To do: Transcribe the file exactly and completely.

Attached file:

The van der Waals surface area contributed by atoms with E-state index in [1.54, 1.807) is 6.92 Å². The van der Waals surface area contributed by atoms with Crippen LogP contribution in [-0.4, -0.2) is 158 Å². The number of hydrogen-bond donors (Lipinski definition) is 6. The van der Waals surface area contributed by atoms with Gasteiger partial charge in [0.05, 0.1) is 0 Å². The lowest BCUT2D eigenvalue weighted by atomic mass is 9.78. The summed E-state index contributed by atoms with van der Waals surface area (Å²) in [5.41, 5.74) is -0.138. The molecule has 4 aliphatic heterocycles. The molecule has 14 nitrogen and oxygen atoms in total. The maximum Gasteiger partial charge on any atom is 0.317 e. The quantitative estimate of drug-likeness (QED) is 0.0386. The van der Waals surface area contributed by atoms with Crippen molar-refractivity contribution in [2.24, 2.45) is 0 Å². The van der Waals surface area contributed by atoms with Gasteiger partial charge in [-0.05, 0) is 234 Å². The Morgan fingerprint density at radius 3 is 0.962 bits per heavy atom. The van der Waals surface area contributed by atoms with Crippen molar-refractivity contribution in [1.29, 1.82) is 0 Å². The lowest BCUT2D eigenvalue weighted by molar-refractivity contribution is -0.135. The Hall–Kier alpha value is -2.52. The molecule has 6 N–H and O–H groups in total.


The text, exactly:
The van der Waals surface area contributed by atoms with E-state index in [1.54, 1.807) is 6.92 Å². The van der Waals surface area contributed by atoms with Crippen LogP contribution in [-0.4, -0.2) is 158 Å². The number of hydrogen-bond donors (Lipinski definition) is 6. The van der Waals surface area contributed by atoms with Gasteiger partial charge in [0.05, 0.1) is 0 Å². The lowest BCUT2D eigenvalue weighted by atomic mass is 9.78. The summed E-state index contributed by atoms with van der Waals surface area (Å²) in [5.41, 5.74) is -0.138. The molecule has 4 aliphatic heterocycles. The molecule has 14 nitrogen and oxygen atoms in total. The maximum Gasteiger partial charge on any atom is 0.317 e. The quantitative estimate of drug-likeness (QED) is 0.0386. The van der Waals surface area contributed by atoms with Crippen molar-refractivity contribution in [2.24, 2.45) is 0 Å². The van der Waals surface area contributed by atoms with Gasteiger partial charge in [-0.05, 0) is 234 Å². The Morgan fingerprint density at radius 3 is 0.962 bits per heavy atom. The van der Waals surface area contributed by atoms with Crippen molar-refractivity contribution in [1.29, 1.82) is 0 Å². The lowest BCUT2D eigenvalue weighted by molar-refractivity contribution is -0.135. The Hall–Kier alpha value is -2.52. The molecule has 6 N–H and O–H groups in total.